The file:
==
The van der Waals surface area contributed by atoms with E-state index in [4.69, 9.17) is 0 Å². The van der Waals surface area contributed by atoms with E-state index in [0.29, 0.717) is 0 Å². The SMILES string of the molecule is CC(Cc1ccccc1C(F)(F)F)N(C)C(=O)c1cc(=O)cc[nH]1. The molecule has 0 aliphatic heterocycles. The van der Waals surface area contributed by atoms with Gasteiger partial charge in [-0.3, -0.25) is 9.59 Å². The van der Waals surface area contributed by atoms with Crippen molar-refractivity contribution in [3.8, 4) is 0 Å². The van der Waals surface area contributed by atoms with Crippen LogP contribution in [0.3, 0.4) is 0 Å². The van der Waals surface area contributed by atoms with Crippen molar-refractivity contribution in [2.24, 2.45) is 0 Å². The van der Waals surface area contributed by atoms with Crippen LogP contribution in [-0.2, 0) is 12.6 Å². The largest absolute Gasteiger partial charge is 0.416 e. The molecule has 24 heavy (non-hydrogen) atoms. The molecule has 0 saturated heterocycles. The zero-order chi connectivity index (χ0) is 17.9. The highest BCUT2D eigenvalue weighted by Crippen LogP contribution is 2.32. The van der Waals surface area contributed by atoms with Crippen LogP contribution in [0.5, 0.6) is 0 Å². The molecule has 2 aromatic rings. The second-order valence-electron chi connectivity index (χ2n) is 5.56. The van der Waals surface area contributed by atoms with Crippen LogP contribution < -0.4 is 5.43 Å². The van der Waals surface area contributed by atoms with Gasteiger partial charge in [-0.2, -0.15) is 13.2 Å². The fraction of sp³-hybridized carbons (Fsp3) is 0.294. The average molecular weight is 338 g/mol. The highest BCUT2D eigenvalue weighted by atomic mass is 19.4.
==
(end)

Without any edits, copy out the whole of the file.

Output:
The van der Waals surface area contributed by atoms with E-state index in [4.69, 9.17) is 0 Å². The van der Waals surface area contributed by atoms with E-state index in [0.29, 0.717) is 0 Å². The SMILES string of the molecule is CC(Cc1ccccc1C(F)(F)F)N(C)C(=O)c1cc(=O)cc[nH]1. The molecule has 0 aliphatic heterocycles. The van der Waals surface area contributed by atoms with Gasteiger partial charge in [-0.3, -0.25) is 9.59 Å². The van der Waals surface area contributed by atoms with Crippen molar-refractivity contribution in [3.8, 4) is 0 Å². The van der Waals surface area contributed by atoms with Crippen LogP contribution in [0.3, 0.4) is 0 Å². The van der Waals surface area contributed by atoms with Crippen molar-refractivity contribution in [2.24, 2.45) is 0 Å². The van der Waals surface area contributed by atoms with Crippen LogP contribution in [-0.2, 0) is 12.6 Å². The largest absolute Gasteiger partial charge is 0.416 e. The molecule has 24 heavy (non-hydrogen) atoms. The molecule has 0 saturated heterocycles. The zero-order chi connectivity index (χ0) is 17.9. The highest BCUT2D eigenvalue weighted by Crippen LogP contribution is 2.32. The van der Waals surface area contributed by atoms with Crippen LogP contribution in [0.5, 0.6) is 0 Å². The molecule has 2 aromatic rings. The second-order valence-electron chi connectivity index (χ2n) is 5.56. The van der Waals surface area contributed by atoms with Crippen LogP contribution < -0.4 is 5.43 Å². The van der Waals surface area contributed by atoms with Gasteiger partial charge in [-0.2, -0.15) is 13.2 Å². The fraction of sp³-hybridized carbons (Fsp3) is 0.294. The average molecular weight is 338 g/mol. The highest BCUT2D eigenvalue weighted by atomic mass is 19.4.